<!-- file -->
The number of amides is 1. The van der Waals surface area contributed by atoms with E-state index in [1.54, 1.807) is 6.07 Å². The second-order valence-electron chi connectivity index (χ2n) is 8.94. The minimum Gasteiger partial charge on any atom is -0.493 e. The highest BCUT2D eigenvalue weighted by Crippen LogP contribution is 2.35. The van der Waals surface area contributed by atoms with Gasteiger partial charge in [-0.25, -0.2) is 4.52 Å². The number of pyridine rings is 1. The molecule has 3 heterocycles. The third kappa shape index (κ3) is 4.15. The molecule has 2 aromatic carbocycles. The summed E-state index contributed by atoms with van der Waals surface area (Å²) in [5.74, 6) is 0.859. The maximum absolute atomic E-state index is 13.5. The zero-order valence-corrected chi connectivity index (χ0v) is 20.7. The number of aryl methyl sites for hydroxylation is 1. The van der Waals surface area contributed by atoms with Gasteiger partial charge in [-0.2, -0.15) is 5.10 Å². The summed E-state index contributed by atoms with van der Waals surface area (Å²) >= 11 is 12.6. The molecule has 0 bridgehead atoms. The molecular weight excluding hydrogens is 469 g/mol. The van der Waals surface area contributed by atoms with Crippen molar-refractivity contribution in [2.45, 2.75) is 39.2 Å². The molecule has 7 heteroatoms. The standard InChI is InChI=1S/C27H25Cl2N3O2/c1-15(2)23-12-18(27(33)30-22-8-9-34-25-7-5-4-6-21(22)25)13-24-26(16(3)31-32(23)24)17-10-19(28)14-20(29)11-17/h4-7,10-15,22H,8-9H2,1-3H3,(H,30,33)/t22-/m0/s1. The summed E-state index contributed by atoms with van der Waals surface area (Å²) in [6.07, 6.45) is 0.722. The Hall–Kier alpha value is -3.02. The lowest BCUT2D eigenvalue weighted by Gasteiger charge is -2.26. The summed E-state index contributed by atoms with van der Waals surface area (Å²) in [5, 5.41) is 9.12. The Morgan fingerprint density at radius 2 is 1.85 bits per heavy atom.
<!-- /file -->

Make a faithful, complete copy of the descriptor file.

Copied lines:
The number of amides is 1. The van der Waals surface area contributed by atoms with E-state index in [1.54, 1.807) is 6.07 Å². The second-order valence-electron chi connectivity index (χ2n) is 8.94. The minimum Gasteiger partial charge on any atom is -0.493 e. The highest BCUT2D eigenvalue weighted by Crippen LogP contribution is 2.35. The van der Waals surface area contributed by atoms with Gasteiger partial charge in [-0.25, -0.2) is 4.52 Å². The number of pyridine rings is 1. The molecule has 3 heterocycles. The third kappa shape index (κ3) is 4.15. The molecule has 2 aromatic carbocycles. The summed E-state index contributed by atoms with van der Waals surface area (Å²) in [5.74, 6) is 0.859. The maximum absolute atomic E-state index is 13.5. The zero-order valence-corrected chi connectivity index (χ0v) is 20.7. The number of aryl methyl sites for hydroxylation is 1. The van der Waals surface area contributed by atoms with Gasteiger partial charge in [-0.2, -0.15) is 5.10 Å². The summed E-state index contributed by atoms with van der Waals surface area (Å²) >= 11 is 12.6. The molecule has 0 bridgehead atoms. The molecular weight excluding hydrogens is 469 g/mol. The van der Waals surface area contributed by atoms with Crippen molar-refractivity contribution in [2.45, 2.75) is 39.2 Å². The molecule has 7 heteroatoms. The standard InChI is InChI=1S/C27H25Cl2N3O2/c1-15(2)23-12-18(27(33)30-22-8-9-34-25-7-5-4-6-21(22)25)13-24-26(16(3)31-32(23)24)17-10-19(28)14-20(29)11-17/h4-7,10-15,22H,8-9H2,1-3H3,(H,30,33)/t22-/m0/s1. The summed E-state index contributed by atoms with van der Waals surface area (Å²) in [6.07, 6.45) is 0.722. The Hall–Kier alpha value is -3.02. The lowest BCUT2D eigenvalue weighted by Gasteiger charge is -2.26. The summed E-state index contributed by atoms with van der Waals surface area (Å²) in [5, 5.41) is 9.12. The Morgan fingerprint density at radius 2 is 1.85 bits per heavy atom.